We attacked it from a top-down approach, but I can only assume you’d have just as much fun, if not more, rising from the south. Roaring out of the lush fields of Speyside following a handful of distillery tours, we were quickly immersed in barren highland terrain that could have convinced us we were the only car for miles.
Despite being a familiar scene by now – this time was different. The Old Military Road rose and fell like a wave with peaks at the local ski fields and troughs at quintessential Scottish towns. It was nothing but 20 miles of unhinged highland passes that twisted and turned at the exact moment I was about to reach for fifth gear, keeping me on my toes and dialled into the driving experience from start to finish.
At the junction of the A939 and B976 next to the bridge over the River Gairn was our final pit stop for the tour and one of the most uniquely remarkable accommodations I’ve ever had the pleasure of staying in – Gairnshiel Lodge.
The recently restored 17th-century hunting lodge is about as Scottish as it gets – but that’s only until you step inside. Run by a lovely Belgian couple, Hilde and Eric, the interiors of Gairnshiel Lodge have taken the form of a juxtaposed cross between the heritage of the highlands and the influence of minimal European design.
There is a games room, a fantastic wine cellar, multiple fireplaces, and a stellar breakfast. The property can be booked on a per room basis or in its entirety for groups that have access to hectares of Scottish game reserve for dedicated hunting expeditions.
Perhaps fittingly, the most remarkable property in the Cairngorms National Park also directly borders the Royal Family’s summer residence, Balmoral Castle. The road that connects the two, however – the B976 – is extremely narrow and rugged. If you got into trouble here, you couldn’t help but think you were so remote that you’d seriously be up shit creek.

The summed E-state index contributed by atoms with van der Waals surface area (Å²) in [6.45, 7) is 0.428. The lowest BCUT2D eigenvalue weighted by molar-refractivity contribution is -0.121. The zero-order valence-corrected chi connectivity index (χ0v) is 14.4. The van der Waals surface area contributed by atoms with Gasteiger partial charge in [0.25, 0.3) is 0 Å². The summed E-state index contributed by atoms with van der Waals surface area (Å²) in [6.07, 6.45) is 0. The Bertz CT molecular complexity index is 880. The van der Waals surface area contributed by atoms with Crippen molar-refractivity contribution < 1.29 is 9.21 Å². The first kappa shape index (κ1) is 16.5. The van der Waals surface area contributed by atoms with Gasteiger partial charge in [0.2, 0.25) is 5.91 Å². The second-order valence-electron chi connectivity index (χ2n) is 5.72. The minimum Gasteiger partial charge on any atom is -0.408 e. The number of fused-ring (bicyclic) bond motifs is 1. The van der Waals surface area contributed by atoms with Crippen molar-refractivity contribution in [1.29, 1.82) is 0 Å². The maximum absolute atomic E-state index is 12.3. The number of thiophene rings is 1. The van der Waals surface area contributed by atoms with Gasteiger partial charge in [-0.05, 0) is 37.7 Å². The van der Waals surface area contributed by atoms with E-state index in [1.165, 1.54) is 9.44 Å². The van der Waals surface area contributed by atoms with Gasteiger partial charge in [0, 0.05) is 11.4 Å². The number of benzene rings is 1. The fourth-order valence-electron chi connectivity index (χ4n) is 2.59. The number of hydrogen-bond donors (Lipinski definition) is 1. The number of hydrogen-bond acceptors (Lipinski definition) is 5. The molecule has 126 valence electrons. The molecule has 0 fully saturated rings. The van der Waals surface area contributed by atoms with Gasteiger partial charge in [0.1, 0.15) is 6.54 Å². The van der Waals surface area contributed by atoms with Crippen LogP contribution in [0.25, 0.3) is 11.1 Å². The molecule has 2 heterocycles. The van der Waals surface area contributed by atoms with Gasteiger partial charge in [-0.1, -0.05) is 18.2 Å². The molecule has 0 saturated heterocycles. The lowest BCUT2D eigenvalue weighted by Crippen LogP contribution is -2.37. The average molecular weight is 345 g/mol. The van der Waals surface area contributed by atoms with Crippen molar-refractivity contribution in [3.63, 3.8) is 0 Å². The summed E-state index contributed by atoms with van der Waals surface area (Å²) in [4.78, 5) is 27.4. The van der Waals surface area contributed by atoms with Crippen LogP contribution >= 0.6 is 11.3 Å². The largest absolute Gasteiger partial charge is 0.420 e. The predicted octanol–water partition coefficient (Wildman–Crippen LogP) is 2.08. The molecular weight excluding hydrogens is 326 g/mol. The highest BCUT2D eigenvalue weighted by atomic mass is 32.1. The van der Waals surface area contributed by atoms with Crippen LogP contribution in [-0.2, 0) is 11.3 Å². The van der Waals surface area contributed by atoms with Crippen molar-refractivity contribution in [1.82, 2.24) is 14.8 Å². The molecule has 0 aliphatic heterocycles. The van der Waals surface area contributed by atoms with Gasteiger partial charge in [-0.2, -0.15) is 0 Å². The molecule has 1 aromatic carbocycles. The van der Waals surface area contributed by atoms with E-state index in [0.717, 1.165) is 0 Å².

After dropping in for a quick cuppa with the Queen, the village of Braemar just down the road is a fascinating place to stop off for a long pub lunch before the antics begin once again with the climb to Glenshee Ski Resort.
Much like the prior day’s fun, the following 15 miles only gets the blood pumping even more as you drop off the far side of the ski resort and race towards the finish line at the Spittal of Glenshee. This section of flowing, smooth bitumen will actually make your stomach lurch from a rollercoaster of rolling green hills that pop up almost unannounced in quick succession; a giddy-like feeling that’s just as addictive as the SVR’s pops and crackles at around 4500 rpm.
Then, almost without warning, you’re spat back out into Scotland’s countryside to find yourself merging onto the cumbersome dual carriageway, wondering if the last few hours (or few days, in our case) were all but a figment of your imagination.
I’ve had the privilege to drive a stack of exciting cars on a vast variety of unique roads and circuits, but for some reason, the experience that made the most sense was this one – and of course, in none other than a Jaguar F-TYPE SVR.
It’s British, it’s beautiful and it’s brutish. It somehow fit with the tough majesty of the landscape, begging for me to push it harder when all I wanted to do was stop and take a photo of it sitting against yet another impressive backdrop around every second corner. It just fit. Almost perfectly.
If you’d like a detailed itinerary from start to finish of our time in Scotland, don’t hesitate to hit me up via email, or for a Google Maps version, click here.
To sample what inspired the search for the best road in Scotland, here is Clarkson, Hammond, and May setting the scene in The Grand Tour.